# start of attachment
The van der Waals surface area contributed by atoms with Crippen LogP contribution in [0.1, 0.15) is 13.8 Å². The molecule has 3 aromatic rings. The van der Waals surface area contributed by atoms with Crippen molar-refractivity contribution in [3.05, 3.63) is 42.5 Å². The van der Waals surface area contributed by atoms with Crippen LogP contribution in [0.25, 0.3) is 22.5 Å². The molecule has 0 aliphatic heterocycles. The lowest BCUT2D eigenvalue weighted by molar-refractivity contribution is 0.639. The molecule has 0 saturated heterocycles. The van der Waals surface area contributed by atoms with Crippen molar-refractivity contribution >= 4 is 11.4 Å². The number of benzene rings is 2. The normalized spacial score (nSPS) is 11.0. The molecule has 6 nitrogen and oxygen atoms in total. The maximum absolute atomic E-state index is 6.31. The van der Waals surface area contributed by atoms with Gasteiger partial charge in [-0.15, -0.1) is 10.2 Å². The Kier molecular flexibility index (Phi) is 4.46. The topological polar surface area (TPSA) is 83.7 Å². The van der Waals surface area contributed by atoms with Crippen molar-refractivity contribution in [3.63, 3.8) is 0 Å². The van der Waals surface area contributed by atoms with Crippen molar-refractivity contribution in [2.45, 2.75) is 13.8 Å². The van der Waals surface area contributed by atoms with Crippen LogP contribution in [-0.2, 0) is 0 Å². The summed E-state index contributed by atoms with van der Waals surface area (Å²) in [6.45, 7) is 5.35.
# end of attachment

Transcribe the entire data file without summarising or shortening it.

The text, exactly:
The van der Waals surface area contributed by atoms with Crippen LogP contribution in [0.1, 0.15) is 13.8 Å². The molecule has 3 aromatic rings. The van der Waals surface area contributed by atoms with Crippen molar-refractivity contribution in [3.05, 3.63) is 42.5 Å². The van der Waals surface area contributed by atoms with Crippen LogP contribution in [0.25, 0.3) is 22.5 Å². The molecule has 0 aliphatic heterocycles. The lowest BCUT2D eigenvalue weighted by molar-refractivity contribution is 0.639. The molecule has 0 saturated heterocycles. The van der Waals surface area contributed by atoms with Crippen molar-refractivity contribution >= 4 is 11.4 Å². The number of benzene rings is 2. The normalized spacial score (nSPS) is 11.0. The molecule has 6 nitrogen and oxygen atoms in total. The maximum absolute atomic E-state index is 6.31. The van der Waals surface area contributed by atoms with Gasteiger partial charge in [-0.15, -0.1) is 10.2 Å². The Kier molecular flexibility index (Phi) is 4.46. The topological polar surface area (TPSA) is 83.7 Å². The van der Waals surface area contributed by atoms with Crippen molar-refractivity contribution in [3.63, 3.8) is 0 Å². The van der Waals surface area contributed by atoms with Crippen molar-refractivity contribution in [2.45, 2.75) is 13.8 Å². The van der Waals surface area contributed by atoms with Crippen LogP contribution in [-0.2, 0) is 0 Å². The summed E-state index contributed by atoms with van der Waals surface area (Å²) in [6.45, 7) is 5.35.